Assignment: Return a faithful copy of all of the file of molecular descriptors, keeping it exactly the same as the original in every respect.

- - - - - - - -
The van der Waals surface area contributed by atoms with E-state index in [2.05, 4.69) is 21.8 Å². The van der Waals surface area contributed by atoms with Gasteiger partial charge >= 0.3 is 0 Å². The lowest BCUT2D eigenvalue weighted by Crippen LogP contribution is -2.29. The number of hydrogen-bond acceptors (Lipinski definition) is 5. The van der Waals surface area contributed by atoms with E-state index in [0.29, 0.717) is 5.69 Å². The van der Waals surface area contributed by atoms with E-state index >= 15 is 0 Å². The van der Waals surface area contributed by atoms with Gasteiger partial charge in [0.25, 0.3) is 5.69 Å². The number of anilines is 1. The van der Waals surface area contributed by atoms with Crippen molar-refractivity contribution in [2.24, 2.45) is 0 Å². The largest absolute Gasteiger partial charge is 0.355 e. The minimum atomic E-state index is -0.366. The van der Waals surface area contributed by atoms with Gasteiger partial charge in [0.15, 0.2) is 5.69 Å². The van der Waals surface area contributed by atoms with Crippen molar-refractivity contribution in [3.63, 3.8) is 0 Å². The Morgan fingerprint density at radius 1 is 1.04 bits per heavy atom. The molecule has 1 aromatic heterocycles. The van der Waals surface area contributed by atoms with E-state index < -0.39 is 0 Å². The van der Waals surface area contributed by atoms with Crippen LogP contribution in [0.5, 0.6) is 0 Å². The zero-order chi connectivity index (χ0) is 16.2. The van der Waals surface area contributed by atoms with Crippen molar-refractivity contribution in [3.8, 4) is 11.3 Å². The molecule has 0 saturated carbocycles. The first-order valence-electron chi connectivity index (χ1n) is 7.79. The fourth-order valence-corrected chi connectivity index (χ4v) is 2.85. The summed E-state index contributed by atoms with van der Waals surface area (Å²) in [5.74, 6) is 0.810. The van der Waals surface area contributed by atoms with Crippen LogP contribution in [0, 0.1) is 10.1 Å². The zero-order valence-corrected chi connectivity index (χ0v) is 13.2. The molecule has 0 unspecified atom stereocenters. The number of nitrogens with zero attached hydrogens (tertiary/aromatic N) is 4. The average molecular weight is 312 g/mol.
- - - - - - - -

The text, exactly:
The van der Waals surface area contributed by atoms with E-state index in [2.05, 4.69) is 21.8 Å². The van der Waals surface area contributed by atoms with Gasteiger partial charge >= 0.3 is 0 Å². The lowest BCUT2D eigenvalue weighted by Crippen LogP contribution is -2.29. The number of hydrogen-bond acceptors (Lipinski definition) is 5. The van der Waals surface area contributed by atoms with E-state index in [0.29, 0.717) is 5.69 Å². The van der Waals surface area contributed by atoms with E-state index >= 15 is 0 Å². The van der Waals surface area contributed by atoms with Gasteiger partial charge in [0.25, 0.3) is 5.69 Å². The number of anilines is 1. The van der Waals surface area contributed by atoms with Crippen molar-refractivity contribution in [2.24, 2.45) is 0 Å². The largest absolute Gasteiger partial charge is 0.355 e. The minimum atomic E-state index is -0.366. The van der Waals surface area contributed by atoms with Gasteiger partial charge in [0.15, 0.2) is 5.69 Å². The van der Waals surface area contributed by atoms with Crippen molar-refractivity contribution in [3.63, 3.8) is 0 Å². The Morgan fingerprint density at radius 1 is 1.04 bits per heavy atom. The molecule has 1 aromatic heterocycles. The van der Waals surface area contributed by atoms with E-state index < -0.39 is 0 Å². The van der Waals surface area contributed by atoms with Crippen LogP contribution in [0.5, 0.6) is 0 Å². The zero-order chi connectivity index (χ0) is 16.2. The van der Waals surface area contributed by atoms with Crippen molar-refractivity contribution in [3.8, 4) is 11.3 Å². The molecule has 0 saturated carbocycles. The first-order valence-electron chi connectivity index (χ1n) is 7.79. The fourth-order valence-corrected chi connectivity index (χ4v) is 2.85. The summed E-state index contributed by atoms with van der Waals surface area (Å²) in [5.74, 6) is 0.810. The van der Waals surface area contributed by atoms with Crippen LogP contribution in [0, 0.1) is 10.1 Å². The zero-order valence-corrected chi connectivity index (χ0v) is 13.2. The molecule has 0 unspecified atom stereocenters. The number of nitrogens with zero attached hydrogens (tertiary/aromatic N) is 4. The average molecular weight is 312 g/mol.